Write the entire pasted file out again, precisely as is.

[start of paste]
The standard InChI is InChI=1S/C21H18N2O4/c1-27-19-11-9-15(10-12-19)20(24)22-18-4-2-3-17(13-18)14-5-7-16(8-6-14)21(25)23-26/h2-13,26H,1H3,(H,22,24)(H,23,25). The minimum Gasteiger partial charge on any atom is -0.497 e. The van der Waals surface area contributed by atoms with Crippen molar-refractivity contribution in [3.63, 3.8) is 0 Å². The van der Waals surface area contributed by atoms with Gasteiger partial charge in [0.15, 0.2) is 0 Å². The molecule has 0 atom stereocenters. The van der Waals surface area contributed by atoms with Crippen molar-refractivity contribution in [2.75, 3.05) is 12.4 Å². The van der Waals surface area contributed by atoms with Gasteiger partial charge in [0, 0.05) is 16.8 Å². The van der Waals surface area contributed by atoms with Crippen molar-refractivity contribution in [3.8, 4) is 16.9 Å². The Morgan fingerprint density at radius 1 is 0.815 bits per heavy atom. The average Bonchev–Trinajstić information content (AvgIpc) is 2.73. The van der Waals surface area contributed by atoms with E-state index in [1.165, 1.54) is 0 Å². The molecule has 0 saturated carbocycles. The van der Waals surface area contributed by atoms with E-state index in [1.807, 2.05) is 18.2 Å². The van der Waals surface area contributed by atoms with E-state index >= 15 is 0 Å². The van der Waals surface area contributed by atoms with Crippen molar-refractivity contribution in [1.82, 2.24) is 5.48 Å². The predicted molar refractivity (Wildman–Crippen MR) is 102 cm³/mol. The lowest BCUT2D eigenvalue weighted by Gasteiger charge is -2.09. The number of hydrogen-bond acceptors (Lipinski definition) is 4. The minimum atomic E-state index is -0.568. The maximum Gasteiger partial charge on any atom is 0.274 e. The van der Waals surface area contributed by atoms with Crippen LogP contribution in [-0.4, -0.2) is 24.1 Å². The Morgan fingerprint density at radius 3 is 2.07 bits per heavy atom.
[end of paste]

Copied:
The standard InChI is InChI=1S/C21H18N2O4/c1-27-19-11-9-15(10-12-19)20(24)22-18-4-2-3-17(13-18)14-5-7-16(8-6-14)21(25)23-26/h2-13,26H,1H3,(H,22,24)(H,23,25). The minimum Gasteiger partial charge on any atom is -0.497 e. The van der Waals surface area contributed by atoms with Crippen molar-refractivity contribution in [3.63, 3.8) is 0 Å². The van der Waals surface area contributed by atoms with Gasteiger partial charge in [0.15, 0.2) is 0 Å². The molecule has 0 atom stereocenters. The van der Waals surface area contributed by atoms with Crippen molar-refractivity contribution in [2.75, 3.05) is 12.4 Å². The van der Waals surface area contributed by atoms with Gasteiger partial charge in [0, 0.05) is 16.8 Å². The van der Waals surface area contributed by atoms with Crippen molar-refractivity contribution in [3.8, 4) is 16.9 Å². The Morgan fingerprint density at radius 1 is 0.815 bits per heavy atom. The average Bonchev–Trinajstić information content (AvgIpc) is 2.73. The van der Waals surface area contributed by atoms with E-state index in [1.165, 1.54) is 0 Å². The molecule has 0 saturated carbocycles. The van der Waals surface area contributed by atoms with E-state index in [1.807, 2.05) is 18.2 Å². The van der Waals surface area contributed by atoms with E-state index >= 15 is 0 Å². The van der Waals surface area contributed by atoms with Crippen molar-refractivity contribution in [1.82, 2.24) is 5.48 Å². The predicted molar refractivity (Wildman–Crippen MR) is 102 cm³/mol. The lowest BCUT2D eigenvalue weighted by Gasteiger charge is -2.09. The number of hydrogen-bond acceptors (Lipinski definition) is 4. The minimum atomic E-state index is -0.568. The maximum Gasteiger partial charge on any atom is 0.274 e. The van der Waals surface area contributed by atoms with Crippen LogP contribution in [-0.4, -0.2) is 24.1 Å². The Morgan fingerprint density at radius 3 is 2.07 bits per heavy atom.